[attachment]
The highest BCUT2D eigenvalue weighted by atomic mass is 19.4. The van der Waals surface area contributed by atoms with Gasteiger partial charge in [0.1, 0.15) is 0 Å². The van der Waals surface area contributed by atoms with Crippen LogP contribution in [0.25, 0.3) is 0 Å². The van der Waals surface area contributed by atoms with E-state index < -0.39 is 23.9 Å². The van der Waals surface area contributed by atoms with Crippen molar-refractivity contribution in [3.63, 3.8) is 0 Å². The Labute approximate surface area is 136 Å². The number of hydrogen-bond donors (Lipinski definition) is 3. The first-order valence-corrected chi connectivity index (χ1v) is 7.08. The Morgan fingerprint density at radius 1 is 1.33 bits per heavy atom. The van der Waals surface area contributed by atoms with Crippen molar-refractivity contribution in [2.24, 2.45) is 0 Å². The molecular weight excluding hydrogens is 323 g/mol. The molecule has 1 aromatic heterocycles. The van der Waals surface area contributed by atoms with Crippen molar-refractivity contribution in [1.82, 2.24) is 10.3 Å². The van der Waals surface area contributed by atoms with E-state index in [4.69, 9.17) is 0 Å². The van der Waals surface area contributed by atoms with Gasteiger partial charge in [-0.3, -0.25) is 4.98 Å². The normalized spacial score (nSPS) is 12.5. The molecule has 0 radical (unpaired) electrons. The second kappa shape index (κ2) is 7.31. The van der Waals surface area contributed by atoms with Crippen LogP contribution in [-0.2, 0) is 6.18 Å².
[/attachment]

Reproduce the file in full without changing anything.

The highest BCUT2D eigenvalue weighted by atomic mass is 19.4. The van der Waals surface area contributed by atoms with Gasteiger partial charge in [0.1, 0.15) is 0 Å². The van der Waals surface area contributed by atoms with Crippen LogP contribution in [0.25, 0.3) is 0 Å². The van der Waals surface area contributed by atoms with E-state index < -0.39 is 23.9 Å². The van der Waals surface area contributed by atoms with Crippen molar-refractivity contribution in [3.63, 3.8) is 0 Å². The Labute approximate surface area is 136 Å². The number of hydrogen-bond donors (Lipinski definition) is 3. The first-order valence-corrected chi connectivity index (χ1v) is 7.08. The Morgan fingerprint density at radius 1 is 1.33 bits per heavy atom. The van der Waals surface area contributed by atoms with Crippen molar-refractivity contribution in [2.24, 2.45) is 0 Å². The molecular weight excluding hydrogens is 323 g/mol. The molecule has 1 aromatic heterocycles. The van der Waals surface area contributed by atoms with Crippen molar-refractivity contribution in [1.82, 2.24) is 10.3 Å². The van der Waals surface area contributed by atoms with E-state index in [4.69, 9.17) is 0 Å². The van der Waals surface area contributed by atoms with Gasteiger partial charge in [-0.3, -0.25) is 4.98 Å². The normalized spacial score (nSPS) is 12.5. The molecule has 0 radical (unpaired) electrons. The second kappa shape index (κ2) is 7.31. The van der Waals surface area contributed by atoms with Crippen LogP contribution in [-0.2, 0) is 6.18 Å².